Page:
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Volume 16, issue 5
Atmos. Chem. Phys., 16, 3609-3629, 2016
https://doi.org/10.5194/acp-16-3609-2016
© Author(s) 2016. This work is distributed under
the Creative Commons Attribution 3.0 License.
Atmos. Chem. Phys., 16, 3609-3629, 2016
https://doi.org/10.5194/acp-16-3609-2016
© Author(s) 2016. This work is distributed under
the Creative Commons Attribution 3.0 License.

Research article 17 Mar 2016

Research article | 17 Mar 2016

Trapping, chemistry, and export of trace gases in the South Asian summer monsoon observed during CARIBIC flights in 2008

Armin Rauthe-Schöch1, Angela K. Baker1, Tanja J. Schuck1,a, Carl A. M. Brenninkmeijer1, Andreas Zahn2, Markus Hermann3, Greta Stratmann4, Helmut Ziereis4, Peter F. J. van Velthoven5, and Jos Lelieveld1 Armin Rauthe-Schöch et al.
  • 1Max Planck Institute for Chemistry (Otto Hahn Institute), Department of Atmospheric Chemistry, Mainz, Germany
  • 2Karlsruhe Institute of Technology (KIT), Institute for Meteorology and Climate Research, Karlsruhe, Germany
  • 3Leibniz Institute for Tropospheric Research (TROPOS), Leipzig, Germany
  • 4German Aerospace Center (DLR), Institute for Atmospheric Physics, Oberpfaffenhofen, Germany
  • 5Royal Netherlands Meteorological Institute (KNMI), De Bilt, the Netherlands
  • anow at: Goethe University Frankfurt, Institute for Atmospheric and Environmental Sciences, Frankfurt am Main, Germany

Abstract. The CARIBIC (Civil Aircraft for the Regular Investigation of the Atmosphere Based on an Instrument Container) passenger aircraft observatory performed in situ measurements at 10–12km altitude in the South Asian summer monsoon anticyclone between June and September 2008. These measurements enable us to investigate this atmospheric region (which so far has mostly been observed from satellites) using the broad suite of trace gases and aerosol particles measured by CARIBIC. Elevated levels of a variety of atmospheric pollutants (e.g. carbon monoxide, total reactive nitrogen oxides, aerosol particles, and several volatile organic compounds) were recorded. The measurements provide detailed information about the chemical composition of air in different parts of the monsoon anticyclone, particularly of ozone precursors. While covering a range of 3500km inside the monsoon anticyclone, CARIBIC observations show remarkable consistency, i.e. with distinct latitudinal patterns of trace gases during the entire monsoon period.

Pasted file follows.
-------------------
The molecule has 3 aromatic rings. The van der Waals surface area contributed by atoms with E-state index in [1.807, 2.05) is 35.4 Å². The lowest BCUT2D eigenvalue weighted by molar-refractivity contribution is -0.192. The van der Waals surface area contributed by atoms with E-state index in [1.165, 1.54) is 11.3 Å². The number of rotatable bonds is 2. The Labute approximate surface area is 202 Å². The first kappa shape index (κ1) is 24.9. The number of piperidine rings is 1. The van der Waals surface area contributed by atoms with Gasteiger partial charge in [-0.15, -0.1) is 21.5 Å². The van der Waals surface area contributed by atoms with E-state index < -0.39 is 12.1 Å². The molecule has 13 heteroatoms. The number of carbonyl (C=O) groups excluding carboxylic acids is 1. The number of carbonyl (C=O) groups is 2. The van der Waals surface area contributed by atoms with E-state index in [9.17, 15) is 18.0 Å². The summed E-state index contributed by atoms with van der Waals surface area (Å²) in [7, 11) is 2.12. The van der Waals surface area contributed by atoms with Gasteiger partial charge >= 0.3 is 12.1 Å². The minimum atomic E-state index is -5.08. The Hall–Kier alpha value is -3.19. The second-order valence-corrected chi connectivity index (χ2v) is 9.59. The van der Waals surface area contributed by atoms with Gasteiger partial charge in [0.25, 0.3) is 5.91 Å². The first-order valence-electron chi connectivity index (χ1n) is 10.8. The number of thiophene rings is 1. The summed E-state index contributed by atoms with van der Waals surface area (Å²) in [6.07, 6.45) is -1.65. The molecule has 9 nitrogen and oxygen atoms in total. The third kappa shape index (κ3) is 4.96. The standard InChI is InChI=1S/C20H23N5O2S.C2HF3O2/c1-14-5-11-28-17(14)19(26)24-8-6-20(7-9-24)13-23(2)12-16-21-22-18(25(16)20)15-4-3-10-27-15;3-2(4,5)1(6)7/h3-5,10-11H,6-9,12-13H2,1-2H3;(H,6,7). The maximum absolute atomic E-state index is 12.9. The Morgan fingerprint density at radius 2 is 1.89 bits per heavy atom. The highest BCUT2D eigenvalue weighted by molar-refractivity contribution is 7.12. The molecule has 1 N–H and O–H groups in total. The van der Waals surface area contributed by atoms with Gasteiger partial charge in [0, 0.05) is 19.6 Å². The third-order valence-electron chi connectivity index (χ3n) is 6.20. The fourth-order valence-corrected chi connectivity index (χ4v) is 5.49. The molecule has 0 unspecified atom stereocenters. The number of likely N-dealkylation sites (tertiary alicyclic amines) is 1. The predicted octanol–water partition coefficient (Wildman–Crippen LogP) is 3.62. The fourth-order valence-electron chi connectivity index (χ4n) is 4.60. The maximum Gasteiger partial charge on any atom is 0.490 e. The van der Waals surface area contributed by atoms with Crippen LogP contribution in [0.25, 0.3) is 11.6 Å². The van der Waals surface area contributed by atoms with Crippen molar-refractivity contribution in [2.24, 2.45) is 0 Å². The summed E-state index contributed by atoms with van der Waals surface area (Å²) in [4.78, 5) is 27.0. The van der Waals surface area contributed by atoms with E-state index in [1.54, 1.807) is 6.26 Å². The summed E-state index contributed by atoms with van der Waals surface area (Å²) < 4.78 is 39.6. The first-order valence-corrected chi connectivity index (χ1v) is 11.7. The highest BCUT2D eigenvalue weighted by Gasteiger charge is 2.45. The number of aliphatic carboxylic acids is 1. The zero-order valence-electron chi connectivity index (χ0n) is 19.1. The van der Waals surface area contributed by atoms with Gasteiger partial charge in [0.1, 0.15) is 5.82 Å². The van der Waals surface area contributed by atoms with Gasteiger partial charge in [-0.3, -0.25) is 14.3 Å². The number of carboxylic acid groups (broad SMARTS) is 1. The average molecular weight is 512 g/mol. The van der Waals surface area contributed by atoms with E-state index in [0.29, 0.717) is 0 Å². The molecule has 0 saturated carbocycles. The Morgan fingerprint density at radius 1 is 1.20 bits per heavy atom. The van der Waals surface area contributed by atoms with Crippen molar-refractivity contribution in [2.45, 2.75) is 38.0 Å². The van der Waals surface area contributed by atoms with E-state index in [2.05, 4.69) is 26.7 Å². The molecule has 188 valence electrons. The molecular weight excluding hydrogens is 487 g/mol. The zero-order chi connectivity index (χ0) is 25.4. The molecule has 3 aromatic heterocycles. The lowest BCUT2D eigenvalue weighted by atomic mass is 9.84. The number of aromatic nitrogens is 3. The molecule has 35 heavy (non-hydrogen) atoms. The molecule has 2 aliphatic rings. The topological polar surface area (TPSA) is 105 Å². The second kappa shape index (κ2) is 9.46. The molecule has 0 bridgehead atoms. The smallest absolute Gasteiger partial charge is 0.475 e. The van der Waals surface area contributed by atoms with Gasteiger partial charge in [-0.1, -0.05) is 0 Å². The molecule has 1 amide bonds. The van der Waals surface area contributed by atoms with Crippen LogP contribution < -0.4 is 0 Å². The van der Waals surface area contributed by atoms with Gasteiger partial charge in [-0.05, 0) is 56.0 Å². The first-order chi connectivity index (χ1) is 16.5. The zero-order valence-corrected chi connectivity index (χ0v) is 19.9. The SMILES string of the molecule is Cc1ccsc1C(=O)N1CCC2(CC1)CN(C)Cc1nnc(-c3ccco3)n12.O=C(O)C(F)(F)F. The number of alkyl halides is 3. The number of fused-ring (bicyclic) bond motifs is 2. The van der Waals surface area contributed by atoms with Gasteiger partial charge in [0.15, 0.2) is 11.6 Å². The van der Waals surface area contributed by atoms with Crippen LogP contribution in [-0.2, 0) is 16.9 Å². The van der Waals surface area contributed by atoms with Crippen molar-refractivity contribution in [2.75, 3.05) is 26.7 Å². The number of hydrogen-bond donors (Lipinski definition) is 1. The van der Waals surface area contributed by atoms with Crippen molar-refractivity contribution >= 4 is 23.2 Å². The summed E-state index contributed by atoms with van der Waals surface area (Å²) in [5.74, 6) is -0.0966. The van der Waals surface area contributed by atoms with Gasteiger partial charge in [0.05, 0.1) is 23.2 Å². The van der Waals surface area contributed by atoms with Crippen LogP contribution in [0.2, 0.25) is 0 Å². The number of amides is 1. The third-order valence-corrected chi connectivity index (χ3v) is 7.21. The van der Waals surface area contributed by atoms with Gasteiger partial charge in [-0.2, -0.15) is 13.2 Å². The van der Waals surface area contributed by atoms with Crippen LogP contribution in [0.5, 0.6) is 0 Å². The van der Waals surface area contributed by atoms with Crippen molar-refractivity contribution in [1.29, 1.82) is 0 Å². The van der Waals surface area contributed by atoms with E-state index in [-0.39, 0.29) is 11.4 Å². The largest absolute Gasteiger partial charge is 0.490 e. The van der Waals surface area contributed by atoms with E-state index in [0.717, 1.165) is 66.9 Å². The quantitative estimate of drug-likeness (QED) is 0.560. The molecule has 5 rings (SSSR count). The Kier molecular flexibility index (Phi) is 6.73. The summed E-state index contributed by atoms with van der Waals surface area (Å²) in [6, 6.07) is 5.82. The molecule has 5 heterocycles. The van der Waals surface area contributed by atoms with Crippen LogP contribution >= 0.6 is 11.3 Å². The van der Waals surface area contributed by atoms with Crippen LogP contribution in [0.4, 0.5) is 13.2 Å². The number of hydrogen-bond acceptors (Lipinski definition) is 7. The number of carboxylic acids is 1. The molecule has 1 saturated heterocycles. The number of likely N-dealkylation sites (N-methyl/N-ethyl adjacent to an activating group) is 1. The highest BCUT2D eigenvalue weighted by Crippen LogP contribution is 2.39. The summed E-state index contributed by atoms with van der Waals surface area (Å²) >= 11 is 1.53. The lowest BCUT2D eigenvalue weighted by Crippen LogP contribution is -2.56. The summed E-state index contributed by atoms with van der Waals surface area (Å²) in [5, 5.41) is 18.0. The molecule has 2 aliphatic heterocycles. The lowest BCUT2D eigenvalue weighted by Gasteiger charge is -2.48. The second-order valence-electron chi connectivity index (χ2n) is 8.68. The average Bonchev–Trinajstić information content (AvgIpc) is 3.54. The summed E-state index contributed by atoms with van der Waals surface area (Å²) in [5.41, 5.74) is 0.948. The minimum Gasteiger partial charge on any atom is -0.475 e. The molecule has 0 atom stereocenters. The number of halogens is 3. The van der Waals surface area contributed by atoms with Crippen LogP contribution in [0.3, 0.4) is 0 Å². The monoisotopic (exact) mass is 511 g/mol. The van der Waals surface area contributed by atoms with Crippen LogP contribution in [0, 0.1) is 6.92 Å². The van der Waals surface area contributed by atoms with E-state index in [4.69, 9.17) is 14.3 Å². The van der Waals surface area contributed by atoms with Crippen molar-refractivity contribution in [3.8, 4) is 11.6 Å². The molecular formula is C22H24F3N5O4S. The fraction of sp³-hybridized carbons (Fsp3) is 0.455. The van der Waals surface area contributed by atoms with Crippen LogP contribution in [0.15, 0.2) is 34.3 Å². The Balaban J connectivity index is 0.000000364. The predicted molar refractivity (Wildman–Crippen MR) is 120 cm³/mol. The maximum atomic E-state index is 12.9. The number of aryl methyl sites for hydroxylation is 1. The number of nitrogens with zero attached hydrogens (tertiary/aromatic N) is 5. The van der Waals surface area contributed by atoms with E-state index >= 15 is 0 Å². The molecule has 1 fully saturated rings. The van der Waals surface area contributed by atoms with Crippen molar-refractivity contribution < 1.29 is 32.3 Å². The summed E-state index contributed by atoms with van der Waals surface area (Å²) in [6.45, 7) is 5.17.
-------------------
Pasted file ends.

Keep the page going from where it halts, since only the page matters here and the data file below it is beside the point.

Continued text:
Using the CARIBIC trace gas and aerosol particle measurements in combination with the Lagrangian particle dispersion model FLEXPART, we investigated the characteristics of monsoon outflow and the chemical evolution of air masses during transport. The trajectory calculations indicate that these air masses originated mainly from South Asia and mainland Southeast Asia. Estimated photochemical ages of the air were found to agree well with transport times from a source region east of 90–95°E. The photochemical ages of the air in the southern part of the monsoon anticyclone were systematically younger (less than 7 days) and the air masses were mostly in an ozone-forming chemical mode. In its northern part the air masses were older (up to 13 days) and had unclear ozone formation or destruction potential. Based on analysis of forward trajectories, several receptor regions were identified. In addition to predominantly westward transport, we found evidence for efficient transport (within 10 days) to the Pacific and North America, particularly during June and September, and also of cross-tropopause exchange, which was strongest during June and July. Westward transport to Africa and further to the Mediterranean was the main pathway during July.

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The flying laboratory CARIBIC onboard a passenger aircraft measured trace gases and aerosol particles in the upper tropospheric Indian summer monsoon anticyclone in summer 2008. We used the measurements together with meteorological analyses to investigate the chemical signature of the northern and southern part of the monsoon, the source regions from where the air was entrained into the monsoon and which parts of the world received polluted air that had been chemically processed in the monsoon.
The flying laboratory CARIBIC onboard a passenger aircraft measured trace gases and aerosol...
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